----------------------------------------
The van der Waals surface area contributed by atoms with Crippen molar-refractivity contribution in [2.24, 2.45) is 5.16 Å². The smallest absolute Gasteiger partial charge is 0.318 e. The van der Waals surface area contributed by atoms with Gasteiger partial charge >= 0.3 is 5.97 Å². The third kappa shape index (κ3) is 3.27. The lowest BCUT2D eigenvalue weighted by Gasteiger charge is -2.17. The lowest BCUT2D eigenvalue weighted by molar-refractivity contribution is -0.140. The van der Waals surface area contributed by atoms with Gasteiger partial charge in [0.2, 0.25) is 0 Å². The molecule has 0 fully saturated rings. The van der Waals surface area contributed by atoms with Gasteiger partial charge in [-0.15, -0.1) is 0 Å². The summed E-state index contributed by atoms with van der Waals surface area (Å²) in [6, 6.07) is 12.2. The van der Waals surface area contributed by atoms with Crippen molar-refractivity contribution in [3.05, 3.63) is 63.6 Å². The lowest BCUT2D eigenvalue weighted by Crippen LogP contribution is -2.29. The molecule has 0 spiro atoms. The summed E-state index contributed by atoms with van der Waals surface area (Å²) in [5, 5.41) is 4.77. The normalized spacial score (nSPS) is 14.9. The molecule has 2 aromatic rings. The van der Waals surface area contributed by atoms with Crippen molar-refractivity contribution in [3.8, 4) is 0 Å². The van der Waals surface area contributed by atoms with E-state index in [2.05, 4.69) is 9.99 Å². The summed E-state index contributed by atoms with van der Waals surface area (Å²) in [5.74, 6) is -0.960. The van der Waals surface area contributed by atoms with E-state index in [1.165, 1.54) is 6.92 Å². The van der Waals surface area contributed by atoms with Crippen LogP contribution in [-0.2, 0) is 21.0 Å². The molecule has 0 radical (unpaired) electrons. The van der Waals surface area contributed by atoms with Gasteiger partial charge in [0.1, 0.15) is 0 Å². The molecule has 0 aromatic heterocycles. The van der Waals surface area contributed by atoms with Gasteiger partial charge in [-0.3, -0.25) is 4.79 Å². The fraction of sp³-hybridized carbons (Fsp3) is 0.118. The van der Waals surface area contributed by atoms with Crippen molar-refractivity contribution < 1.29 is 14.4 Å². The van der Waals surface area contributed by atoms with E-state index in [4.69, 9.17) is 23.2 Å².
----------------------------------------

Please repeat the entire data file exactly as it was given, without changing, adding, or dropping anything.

The van der Waals surface area contributed by atoms with Crippen molar-refractivity contribution in [2.24, 2.45) is 5.16 Å². The smallest absolute Gasteiger partial charge is 0.318 e. The van der Waals surface area contributed by atoms with Gasteiger partial charge >= 0.3 is 5.97 Å². The third kappa shape index (κ3) is 3.27. The lowest BCUT2D eigenvalue weighted by Gasteiger charge is -2.17. The lowest BCUT2D eigenvalue weighted by molar-refractivity contribution is -0.140. The van der Waals surface area contributed by atoms with Gasteiger partial charge in [0.2, 0.25) is 0 Å². The molecule has 0 fully saturated rings. The van der Waals surface area contributed by atoms with Gasteiger partial charge in [-0.15, -0.1) is 0 Å². The summed E-state index contributed by atoms with van der Waals surface area (Å²) in [6, 6.07) is 12.2. The van der Waals surface area contributed by atoms with Crippen molar-refractivity contribution in [3.05, 3.63) is 63.6 Å². The lowest BCUT2D eigenvalue weighted by Crippen LogP contribution is -2.29. The molecule has 0 spiro atoms. The summed E-state index contributed by atoms with van der Waals surface area (Å²) in [5, 5.41) is 4.77. The normalized spacial score (nSPS) is 14.9. The molecule has 2 aromatic rings. The van der Waals surface area contributed by atoms with Crippen molar-refractivity contribution in [3.8, 4) is 0 Å². The van der Waals surface area contributed by atoms with E-state index in [2.05, 4.69) is 9.99 Å². The summed E-state index contributed by atoms with van der Waals surface area (Å²) in [5.74, 6) is -0.960. The van der Waals surface area contributed by atoms with E-state index in [1.165, 1.54) is 6.92 Å². The van der Waals surface area contributed by atoms with Crippen LogP contribution in [-0.2, 0) is 21.0 Å². The molecule has 0 radical (unpaired) electrons. The van der Waals surface area contributed by atoms with Gasteiger partial charge in [0.1, 0.15) is 0 Å². The molecule has 0 aromatic heterocycles. The van der Waals surface area contributed by atoms with Gasteiger partial charge in [-0.3, -0.25) is 4.79 Å². The fraction of sp³-hybridized carbons (Fsp3) is 0.118. The van der Waals surface area contributed by atoms with Crippen molar-refractivity contribution < 1.29 is 14.4 Å². The van der Waals surface area contributed by atoms with E-state index in [4.69, 9.17) is 23.2 Å².